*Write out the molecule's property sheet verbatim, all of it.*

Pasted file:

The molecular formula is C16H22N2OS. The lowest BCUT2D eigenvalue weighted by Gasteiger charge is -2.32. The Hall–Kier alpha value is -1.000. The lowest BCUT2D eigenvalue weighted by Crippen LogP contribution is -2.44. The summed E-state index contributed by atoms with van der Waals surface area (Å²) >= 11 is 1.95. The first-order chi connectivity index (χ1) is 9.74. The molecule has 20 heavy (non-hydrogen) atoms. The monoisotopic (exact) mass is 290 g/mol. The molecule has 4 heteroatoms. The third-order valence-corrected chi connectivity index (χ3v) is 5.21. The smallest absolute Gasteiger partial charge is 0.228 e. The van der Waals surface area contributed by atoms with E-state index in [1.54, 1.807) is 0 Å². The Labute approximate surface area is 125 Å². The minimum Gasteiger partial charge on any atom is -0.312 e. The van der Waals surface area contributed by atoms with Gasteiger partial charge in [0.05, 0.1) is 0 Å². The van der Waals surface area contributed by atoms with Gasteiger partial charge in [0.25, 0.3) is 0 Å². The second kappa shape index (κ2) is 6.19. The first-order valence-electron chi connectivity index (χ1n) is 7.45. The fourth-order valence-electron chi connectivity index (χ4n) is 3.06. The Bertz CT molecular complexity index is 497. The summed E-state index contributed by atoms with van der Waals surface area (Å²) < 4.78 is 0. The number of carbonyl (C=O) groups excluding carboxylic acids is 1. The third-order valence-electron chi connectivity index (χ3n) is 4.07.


The molecular formula is C16H22N2OS. The lowest BCUT2D eigenvalue weighted by Gasteiger charge is -2.32. The Hall–Kier alpha value is -1.000. The lowest BCUT2D eigenvalue weighted by Crippen LogP contribution is -2.44. The summed E-state index contributed by atoms with van der Waals surface area (Å²) >= 11 is 1.95. The first-order chi connectivity index (χ1) is 9.74. The molecule has 20 heavy (non-hydrogen) atoms. The monoisotopic (exact) mass is 290 g/mol. The molecule has 4 heteroatoms. The third-order valence-corrected chi connectivity index (χ3v) is 5.21. The smallest absolute Gasteiger partial charge is 0.228 e. The van der Waals surface area contributed by atoms with E-state index in [1.54, 1.807) is 0 Å². The Labute approximate surface area is 125 Å². The minimum Gasteiger partial charge on any atom is -0.312 e. The van der Waals surface area contributed by atoms with Gasteiger partial charge in [0.05, 0.1) is 0 Å². The van der Waals surface area contributed by atoms with Gasteiger partial charge in [0.25, 0.3) is 0 Å². The second kappa shape index (κ2) is 6.19. The first-order valence-electron chi connectivity index (χ1n) is 7.45. The fourth-order valence-electron chi connectivity index (χ4n) is 3.06. The Bertz CT molecular complexity index is 497. The summed E-state index contributed by atoms with van der Waals surface area (Å²) < 4.78 is 0. The number of carbonyl (C=O) groups excluding carboxylic acids is 1. The third-order valence-electron chi connectivity index (χ3n) is 4.07.